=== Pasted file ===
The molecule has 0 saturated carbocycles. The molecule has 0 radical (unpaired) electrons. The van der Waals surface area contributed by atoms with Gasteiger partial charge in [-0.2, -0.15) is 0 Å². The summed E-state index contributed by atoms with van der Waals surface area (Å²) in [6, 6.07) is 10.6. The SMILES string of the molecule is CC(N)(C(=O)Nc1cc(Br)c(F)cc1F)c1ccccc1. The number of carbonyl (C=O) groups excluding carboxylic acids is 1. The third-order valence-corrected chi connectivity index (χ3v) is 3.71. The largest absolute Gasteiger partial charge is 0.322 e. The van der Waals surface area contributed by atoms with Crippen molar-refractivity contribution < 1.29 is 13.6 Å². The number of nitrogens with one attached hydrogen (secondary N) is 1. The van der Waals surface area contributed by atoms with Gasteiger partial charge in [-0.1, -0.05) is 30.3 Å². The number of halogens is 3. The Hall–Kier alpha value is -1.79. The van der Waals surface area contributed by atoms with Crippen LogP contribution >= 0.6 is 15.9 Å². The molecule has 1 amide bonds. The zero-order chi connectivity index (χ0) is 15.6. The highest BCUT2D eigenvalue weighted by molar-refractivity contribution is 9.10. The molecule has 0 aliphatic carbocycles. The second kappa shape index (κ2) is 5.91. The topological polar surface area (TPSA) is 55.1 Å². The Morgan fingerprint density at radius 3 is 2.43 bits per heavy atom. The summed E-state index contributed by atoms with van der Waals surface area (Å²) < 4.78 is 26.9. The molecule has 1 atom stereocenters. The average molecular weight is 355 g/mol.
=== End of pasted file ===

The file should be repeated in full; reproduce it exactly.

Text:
The molecule has 0 saturated carbocycles. The molecule has 0 radical (unpaired) electrons. The van der Waals surface area contributed by atoms with Gasteiger partial charge in [-0.2, -0.15) is 0 Å². The summed E-state index contributed by atoms with van der Waals surface area (Å²) in [6, 6.07) is 10.6. The SMILES string of the molecule is CC(N)(C(=O)Nc1cc(Br)c(F)cc1F)c1ccccc1. The number of carbonyl (C=O) groups excluding carboxylic acids is 1. The third-order valence-corrected chi connectivity index (χ3v) is 3.71. The largest absolute Gasteiger partial charge is 0.322 e. The van der Waals surface area contributed by atoms with Crippen molar-refractivity contribution < 1.29 is 13.6 Å². The number of nitrogens with one attached hydrogen (secondary N) is 1. The van der Waals surface area contributed by atoms with Gasteiger partial charge in [-0.1, -0.05) is 30.3 Å². The number of halogens is 3. The Hall–Kier alpha value is -1.79. The van der Waals surface area contributed by atoms with Crippen LogP contribution >= 0.6 is 15.9 Å². The molecule has 1 amide bonds. The zero-order chi connectivity index (χ0) is 15.6. The highest BCUT2D eigenvalue weighted by molar-refractivity contribution is 9.10. The molecule has 0 aliphatic carbocycles. The second kappa shape index (κ2) is 5.91. The topological polar surface area (TPSA) is 55.1 Å². The Morgan fingerprint density at radius 3 is 2.43 bits per heavy atom. The summed E-state index contributed by atoms with van der Waals surface area (Å²) < 4.78 is 26.9. The molecule has 1 atom stereocenters. The average molecular weight is 355 g/mol.